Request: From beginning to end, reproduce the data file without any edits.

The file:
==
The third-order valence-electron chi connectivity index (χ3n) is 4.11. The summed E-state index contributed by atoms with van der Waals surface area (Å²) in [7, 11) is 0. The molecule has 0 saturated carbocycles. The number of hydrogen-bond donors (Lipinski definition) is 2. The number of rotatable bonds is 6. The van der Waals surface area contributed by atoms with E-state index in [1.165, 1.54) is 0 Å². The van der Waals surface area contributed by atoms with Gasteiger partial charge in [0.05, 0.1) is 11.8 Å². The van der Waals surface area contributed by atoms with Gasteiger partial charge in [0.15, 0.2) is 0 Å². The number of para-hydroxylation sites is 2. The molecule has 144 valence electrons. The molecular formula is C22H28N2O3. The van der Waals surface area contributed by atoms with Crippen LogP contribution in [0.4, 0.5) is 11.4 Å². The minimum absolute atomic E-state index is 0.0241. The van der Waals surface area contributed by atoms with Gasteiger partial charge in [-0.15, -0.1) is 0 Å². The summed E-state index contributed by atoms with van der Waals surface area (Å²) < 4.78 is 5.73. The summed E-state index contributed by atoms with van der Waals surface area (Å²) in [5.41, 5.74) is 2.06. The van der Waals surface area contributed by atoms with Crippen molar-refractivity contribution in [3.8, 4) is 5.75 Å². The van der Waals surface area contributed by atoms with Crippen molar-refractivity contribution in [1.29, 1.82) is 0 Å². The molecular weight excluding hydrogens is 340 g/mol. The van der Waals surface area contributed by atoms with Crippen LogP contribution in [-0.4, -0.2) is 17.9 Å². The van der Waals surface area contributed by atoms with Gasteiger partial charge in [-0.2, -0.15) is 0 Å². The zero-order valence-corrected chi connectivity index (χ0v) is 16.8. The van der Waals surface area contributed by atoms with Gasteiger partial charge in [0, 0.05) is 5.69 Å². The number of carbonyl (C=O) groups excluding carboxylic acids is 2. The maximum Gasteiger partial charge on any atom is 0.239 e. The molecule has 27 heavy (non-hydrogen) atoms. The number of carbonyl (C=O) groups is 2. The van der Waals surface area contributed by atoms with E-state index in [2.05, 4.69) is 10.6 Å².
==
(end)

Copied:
The third-order valence-electron chi connectivity index (χ3n) is 4.11. The summed E-state index contributed by atoms with van der Waals surface area (Å²) in [7, 11) is 0. The molecule has 0 saturated carbocycles. The number of hydrogen-bond donors (Lipinski definition) is 2. The number of rotatable bonds is 6. The van der Waals surface area contributed by atoms with E-state index in [1.165, 1.54) is 0 Å². The van der Waals surface area contributed by atoms with Gasteiger partial charge in [0.05, 0.1) is 11.8 Å². The van der Waals surface area contributed by atoms with Gasteiger partial charge in [0.15, 0.2) is 0 Å². The number of para-hydroxylation sites is 2. The molecule has 144 valence electrons. The molecular formula is C22H28N2O3. The van der Waals surface area contributed by atoms with Crippen LogP contribution in [0.4, 0.5) is 11.4 Å². The minimum absolute atomic E-state index is 0.0241. The van der Waals surface area contributed by atoms with Gasteiger partial charge in [-0.15, -0.1) is 0 Å². The summed E-state index contributed by atoms with van der Waals surface area (Å²) < 4.78 is 5.73. The summed E-state index contributed by atoms with van der Waals surface area (Å²) in [5.41, 5.74) is 2.06. The van der Waals surface area contributed by atoms with Crippen molar-refractivity contribution in [3.8, 4) is 5.75 Å². The van der Waals surface area contributed by atoms with Crippen molar-refractivity contribution in [1.29, 1.82) is 0 Å². The molecular weight excluding hydrogens is 340 g/mol. The van der Waals surface area contributed by atoms with Crippen LogP contribution in [-0.4, -0.2) is 17.9 Å². The van der Waals surface area contributed by atoms with Gasteiger partial charge in [-0.2, -0.15) is 0 Å². The zero-order valence-corrected chi connectivity index (χ0v) is 16.8. The van der Waals surface area contributed by atoms with Gasteiger partial charge in [0, 0.05) is 5.69 Å². The number of carbonyl (C=O) groups excluding carboxylic acids is 2. The maximum Gasteiger partial charge on any atom is 0.239 e. The molecule has 27 heavy (non-hydrogen) atoms. The number of carbonyl (C=O) groups is 2. The van der Waals surface area contributed by atoms with E-state index in [2.05, 4.69) is 10.6 Å².